Impacts of land use on the structure of river macroinvertebrate communities across Tasmania, Australia: spatial scales and thresholds
The formulation of scientifically justified guidelines for management of anthropogenic impacts on river health requires better understanding of the quantitative linkages among river-system parameters. The present study examines relationships between land use and biological metrics of river health in Tasmania, in the context of a variety of environmental drivers. An extensive dataset (103 sites) of macroinvertebrate assemblages was collected between 1999 and 2006.
We hypothesised that grazing by domestic livestock would have the greatest impact on community structure of the land-use types investigated because grazing is a dominant land-use type in Tasmania (and can cover a large proportion of catchment area), because land clearance for grazing is rarely followed by regeneration and because historically riparian vegetation has not been protected. Multivariate and correlation analysis showed that community structure responded strongly to land use and confirmed that the strongest relationships were observed for grazing land use and environmental variables associated with grazing, such as e.g. water abstraction and/or regulation and riparian vegetation. Analyses accounting for hydrological region and location confirmed the generality of this relationship.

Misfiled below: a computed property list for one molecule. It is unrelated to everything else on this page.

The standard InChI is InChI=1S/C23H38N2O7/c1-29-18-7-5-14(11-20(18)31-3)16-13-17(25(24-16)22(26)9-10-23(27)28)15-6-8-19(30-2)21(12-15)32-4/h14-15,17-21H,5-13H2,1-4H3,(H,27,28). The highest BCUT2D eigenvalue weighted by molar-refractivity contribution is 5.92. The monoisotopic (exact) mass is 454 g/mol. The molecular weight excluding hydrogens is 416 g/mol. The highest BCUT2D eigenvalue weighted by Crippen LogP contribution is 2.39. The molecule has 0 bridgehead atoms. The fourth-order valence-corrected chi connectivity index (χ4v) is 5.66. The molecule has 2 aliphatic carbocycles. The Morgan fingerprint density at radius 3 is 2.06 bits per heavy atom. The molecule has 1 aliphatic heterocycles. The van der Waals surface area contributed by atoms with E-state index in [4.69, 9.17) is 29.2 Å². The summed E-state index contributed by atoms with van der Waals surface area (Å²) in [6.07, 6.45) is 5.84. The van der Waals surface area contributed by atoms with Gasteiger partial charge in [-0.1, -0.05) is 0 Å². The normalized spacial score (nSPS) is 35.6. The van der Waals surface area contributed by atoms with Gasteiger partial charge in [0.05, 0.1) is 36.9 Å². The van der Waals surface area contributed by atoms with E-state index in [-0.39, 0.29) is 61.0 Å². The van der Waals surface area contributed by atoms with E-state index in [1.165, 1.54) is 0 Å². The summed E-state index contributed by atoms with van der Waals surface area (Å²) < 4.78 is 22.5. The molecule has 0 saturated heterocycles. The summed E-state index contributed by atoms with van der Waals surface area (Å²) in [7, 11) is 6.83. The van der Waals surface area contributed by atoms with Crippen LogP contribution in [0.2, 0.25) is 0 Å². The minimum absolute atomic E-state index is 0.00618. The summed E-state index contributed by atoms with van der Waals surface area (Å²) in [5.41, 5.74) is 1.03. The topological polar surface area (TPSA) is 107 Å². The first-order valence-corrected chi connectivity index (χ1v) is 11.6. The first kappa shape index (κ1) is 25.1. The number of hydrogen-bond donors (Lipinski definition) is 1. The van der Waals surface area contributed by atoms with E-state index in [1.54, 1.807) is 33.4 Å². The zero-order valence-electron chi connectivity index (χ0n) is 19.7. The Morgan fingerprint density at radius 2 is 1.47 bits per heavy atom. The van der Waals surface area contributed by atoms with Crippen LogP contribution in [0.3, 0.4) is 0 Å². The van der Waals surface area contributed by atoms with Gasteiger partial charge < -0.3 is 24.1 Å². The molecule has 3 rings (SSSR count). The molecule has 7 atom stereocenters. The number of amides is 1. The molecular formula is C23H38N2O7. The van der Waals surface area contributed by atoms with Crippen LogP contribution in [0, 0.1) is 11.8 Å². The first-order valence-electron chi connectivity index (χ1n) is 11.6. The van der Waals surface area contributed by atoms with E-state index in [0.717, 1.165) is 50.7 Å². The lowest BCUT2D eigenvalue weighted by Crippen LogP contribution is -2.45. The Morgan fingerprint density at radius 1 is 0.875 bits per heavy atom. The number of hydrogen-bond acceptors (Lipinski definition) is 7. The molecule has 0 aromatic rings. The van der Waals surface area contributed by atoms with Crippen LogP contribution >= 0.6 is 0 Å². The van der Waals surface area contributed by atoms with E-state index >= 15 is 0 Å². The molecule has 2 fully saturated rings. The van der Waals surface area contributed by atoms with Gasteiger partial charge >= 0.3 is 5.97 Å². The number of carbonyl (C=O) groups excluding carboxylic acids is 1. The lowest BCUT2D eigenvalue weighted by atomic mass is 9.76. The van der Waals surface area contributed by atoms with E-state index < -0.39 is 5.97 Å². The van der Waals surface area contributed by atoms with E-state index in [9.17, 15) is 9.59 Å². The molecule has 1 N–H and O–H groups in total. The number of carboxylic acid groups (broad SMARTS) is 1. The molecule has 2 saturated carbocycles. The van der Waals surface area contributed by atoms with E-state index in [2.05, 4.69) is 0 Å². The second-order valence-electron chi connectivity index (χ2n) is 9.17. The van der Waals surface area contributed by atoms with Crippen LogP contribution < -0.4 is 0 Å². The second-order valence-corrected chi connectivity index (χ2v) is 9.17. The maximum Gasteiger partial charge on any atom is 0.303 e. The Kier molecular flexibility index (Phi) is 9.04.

We conclude that catchment-wide management actions would be required to mitigate these impacts of grazing because land use and riparian vegetation condition were generally stronger determinants of community structure at catchment rather than local scales.
|Type of Publication||Journal Article|
|Year of Publication||2012|
|Authors||Magierowski RH, Davies PE, Read SM, Horrigan N|
|Journal||Marine and Freshwater Research|